Dolphin watching cruises are one of the most popular pastimes in Amakusa, with trips to suit every budget. Water sports enthusiasts can also find something to tickle their fancy. If land-based activities are more your cup of tea, learn a little local history at one of the many museums detailing the recent past of Christians in Amakusa. The Collegio Museum, Rosario Museum, Amakusa Shiro Memorial Hall, Christianity Museum and of course the various churches and cathedrals are all well worth visiting if you’d like to find out more about religion in Japan over the years.
Further down south, Kagoshima is another historical hotspot with countless museums and art galleries to have a look in. The Reimenkan Museum is particularly noteworthy, and you could do worse than to stroll down ‘culture street’ (Reimenkan is at one end) and take your pick of the museums there. Behind Reimenkan is a not inconsiderable hill. Climb it. The view across the Sakura-jima is unrivaled. Getting from Amakusa to Kagoshima would take up at least 4 hours but it will be worth it.
Sakura-jima, one of Japan’s most active volcanoes, is also well worth a visit. The ferry across takes no time at all and runs several times an hour. You can’t venture too close to the top of the volcano – probably a good thing given that it tends to erupt pretty much every day – but take a bus to the lava fields for some really unique sightseeing!
Kuro-buta (black pork) is a popular local dish, best tried in hot pot. Another must try are Kagoshima cakes, made from sweet potato. You can buy boxes of them at the main train station and they have a wonderful variety. If you like Japanese alcohol, check out some of Kagoshima’s local sho-chu as they have unique flavours.
If you like hiking, Kirishima will be your idea of heaven. The hiking around Kirishima is unrivaled, and while it gets busy in the summer, the area tends to be quiet at other times of the year. Head up to the Ebino Plateau to start yourself off. The information centre there has plenty of maps and things to help you on your way. There are gentle strolls, medium walks of two or three hours, and then for the more experienced walkers, challenge yourself to a full day hike around the mountain tops.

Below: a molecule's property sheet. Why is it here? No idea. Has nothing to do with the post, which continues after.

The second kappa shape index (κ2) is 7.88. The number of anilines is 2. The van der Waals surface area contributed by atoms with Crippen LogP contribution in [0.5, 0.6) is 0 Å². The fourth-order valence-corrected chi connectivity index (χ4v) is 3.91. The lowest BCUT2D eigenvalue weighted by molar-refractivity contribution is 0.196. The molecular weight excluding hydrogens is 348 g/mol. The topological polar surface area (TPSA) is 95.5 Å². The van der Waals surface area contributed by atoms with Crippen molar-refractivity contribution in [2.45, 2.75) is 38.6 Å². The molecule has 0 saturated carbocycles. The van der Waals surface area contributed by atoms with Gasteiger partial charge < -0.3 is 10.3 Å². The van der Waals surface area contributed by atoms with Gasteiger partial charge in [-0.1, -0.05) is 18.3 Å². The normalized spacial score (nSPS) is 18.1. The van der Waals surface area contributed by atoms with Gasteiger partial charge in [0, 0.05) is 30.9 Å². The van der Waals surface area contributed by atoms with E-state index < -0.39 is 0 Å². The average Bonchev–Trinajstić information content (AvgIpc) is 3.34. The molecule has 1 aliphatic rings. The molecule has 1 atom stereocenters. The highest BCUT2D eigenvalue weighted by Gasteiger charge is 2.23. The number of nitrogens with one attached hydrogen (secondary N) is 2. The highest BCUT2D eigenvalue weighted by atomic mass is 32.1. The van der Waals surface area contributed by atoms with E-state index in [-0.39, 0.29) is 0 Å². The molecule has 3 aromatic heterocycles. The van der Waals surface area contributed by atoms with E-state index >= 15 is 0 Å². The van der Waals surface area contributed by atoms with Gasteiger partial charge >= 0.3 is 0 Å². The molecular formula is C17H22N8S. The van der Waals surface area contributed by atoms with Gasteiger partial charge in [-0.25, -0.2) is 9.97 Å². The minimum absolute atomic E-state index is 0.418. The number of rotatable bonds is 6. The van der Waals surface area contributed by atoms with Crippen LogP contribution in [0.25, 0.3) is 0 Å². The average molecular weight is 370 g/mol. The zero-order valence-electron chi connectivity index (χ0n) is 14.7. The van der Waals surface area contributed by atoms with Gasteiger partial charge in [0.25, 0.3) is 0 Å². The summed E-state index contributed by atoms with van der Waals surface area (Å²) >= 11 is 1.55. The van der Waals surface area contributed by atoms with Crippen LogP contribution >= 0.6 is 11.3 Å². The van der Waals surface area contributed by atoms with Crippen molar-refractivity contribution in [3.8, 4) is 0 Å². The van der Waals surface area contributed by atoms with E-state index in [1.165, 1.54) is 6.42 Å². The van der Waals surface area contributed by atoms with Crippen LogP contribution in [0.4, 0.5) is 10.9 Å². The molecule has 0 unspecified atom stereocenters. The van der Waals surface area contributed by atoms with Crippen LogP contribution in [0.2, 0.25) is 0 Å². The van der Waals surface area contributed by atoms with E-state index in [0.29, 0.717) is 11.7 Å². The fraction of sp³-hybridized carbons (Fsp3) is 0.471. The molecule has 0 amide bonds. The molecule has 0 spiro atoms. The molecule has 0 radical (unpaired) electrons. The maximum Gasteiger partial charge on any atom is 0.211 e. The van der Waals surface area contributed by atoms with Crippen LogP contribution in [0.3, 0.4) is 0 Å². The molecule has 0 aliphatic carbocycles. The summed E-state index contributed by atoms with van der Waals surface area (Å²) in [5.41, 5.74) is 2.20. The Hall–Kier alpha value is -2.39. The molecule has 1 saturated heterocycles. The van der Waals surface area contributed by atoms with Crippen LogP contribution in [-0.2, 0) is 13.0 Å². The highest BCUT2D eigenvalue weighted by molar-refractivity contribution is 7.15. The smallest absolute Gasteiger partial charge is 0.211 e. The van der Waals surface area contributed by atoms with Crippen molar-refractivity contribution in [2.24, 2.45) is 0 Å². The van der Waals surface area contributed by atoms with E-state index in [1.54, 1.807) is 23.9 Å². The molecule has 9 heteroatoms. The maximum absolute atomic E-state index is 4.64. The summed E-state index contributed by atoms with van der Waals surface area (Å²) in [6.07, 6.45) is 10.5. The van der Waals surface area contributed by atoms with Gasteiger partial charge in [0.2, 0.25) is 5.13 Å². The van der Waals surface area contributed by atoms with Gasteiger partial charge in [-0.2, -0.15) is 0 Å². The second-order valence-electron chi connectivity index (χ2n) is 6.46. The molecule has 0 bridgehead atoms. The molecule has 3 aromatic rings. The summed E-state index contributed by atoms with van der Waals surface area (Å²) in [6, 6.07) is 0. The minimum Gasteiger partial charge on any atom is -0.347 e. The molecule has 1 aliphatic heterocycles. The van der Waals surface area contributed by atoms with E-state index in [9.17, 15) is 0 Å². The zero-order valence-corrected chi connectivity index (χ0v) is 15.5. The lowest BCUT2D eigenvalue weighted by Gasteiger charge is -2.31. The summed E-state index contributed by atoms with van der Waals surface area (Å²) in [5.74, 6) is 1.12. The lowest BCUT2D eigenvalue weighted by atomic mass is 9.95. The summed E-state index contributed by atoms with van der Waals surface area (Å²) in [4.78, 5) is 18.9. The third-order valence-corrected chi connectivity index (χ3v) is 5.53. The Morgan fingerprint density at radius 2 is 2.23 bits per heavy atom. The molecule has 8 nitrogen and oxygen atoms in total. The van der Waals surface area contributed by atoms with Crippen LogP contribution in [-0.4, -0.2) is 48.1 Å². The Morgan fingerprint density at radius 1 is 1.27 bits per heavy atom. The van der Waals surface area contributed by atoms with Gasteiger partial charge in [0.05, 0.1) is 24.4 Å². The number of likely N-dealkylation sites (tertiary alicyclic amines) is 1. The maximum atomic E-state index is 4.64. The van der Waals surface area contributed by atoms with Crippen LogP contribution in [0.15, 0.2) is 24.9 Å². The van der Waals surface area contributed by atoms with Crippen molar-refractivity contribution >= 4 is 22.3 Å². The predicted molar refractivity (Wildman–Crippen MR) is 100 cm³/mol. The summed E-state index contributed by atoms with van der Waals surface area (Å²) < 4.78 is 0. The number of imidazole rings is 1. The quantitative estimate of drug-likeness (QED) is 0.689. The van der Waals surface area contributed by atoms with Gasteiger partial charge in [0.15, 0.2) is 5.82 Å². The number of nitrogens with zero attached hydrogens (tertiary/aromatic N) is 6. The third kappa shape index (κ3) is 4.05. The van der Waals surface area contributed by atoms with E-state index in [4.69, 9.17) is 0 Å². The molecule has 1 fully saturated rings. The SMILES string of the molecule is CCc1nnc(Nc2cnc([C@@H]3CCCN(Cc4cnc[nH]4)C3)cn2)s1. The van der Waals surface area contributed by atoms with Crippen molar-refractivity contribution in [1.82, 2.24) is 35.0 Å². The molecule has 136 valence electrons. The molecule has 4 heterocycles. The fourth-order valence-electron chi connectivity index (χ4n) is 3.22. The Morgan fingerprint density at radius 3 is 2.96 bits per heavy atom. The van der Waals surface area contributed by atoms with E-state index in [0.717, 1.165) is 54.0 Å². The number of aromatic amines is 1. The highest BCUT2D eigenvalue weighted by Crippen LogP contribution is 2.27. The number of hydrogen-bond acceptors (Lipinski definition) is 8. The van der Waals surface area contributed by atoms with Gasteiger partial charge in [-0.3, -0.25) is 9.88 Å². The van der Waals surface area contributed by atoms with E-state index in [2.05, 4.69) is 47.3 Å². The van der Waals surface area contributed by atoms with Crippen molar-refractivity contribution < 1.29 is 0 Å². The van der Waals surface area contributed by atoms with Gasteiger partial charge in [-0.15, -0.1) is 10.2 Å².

Japanese deer live in these woods, and if sitting in a forest with a good book is more your cup of tea than sweating it up a mountain, don’t be too surprised to glance up and see a deer sharing the peace and quiet with you. The area is also famous for natural hot springs, so whether you’ve been hiking or not, end your day with a gloriously hot bath – the outdoor pools are best.
Kirishima itself is a small town but worth visiting. They have a huge temple which is open to visitors, and a brilliant little museum of masks which has been set up by a local with a passion for collecting!
Traveling in and around Kyushu
All of these locations in Kyushu are easy to get to by train, but not always on the bullet train – you’ll have to switch to local lines if you want to reach Nagasaki or Amakusa. Alternatively, travelling by car is often cheaper than coughing up for a Shinkansen ticket, but be aware of peak travel times – in the summer, the roads down to Kagoshima and Amakusa can cause traffic jams adding hours to your journey.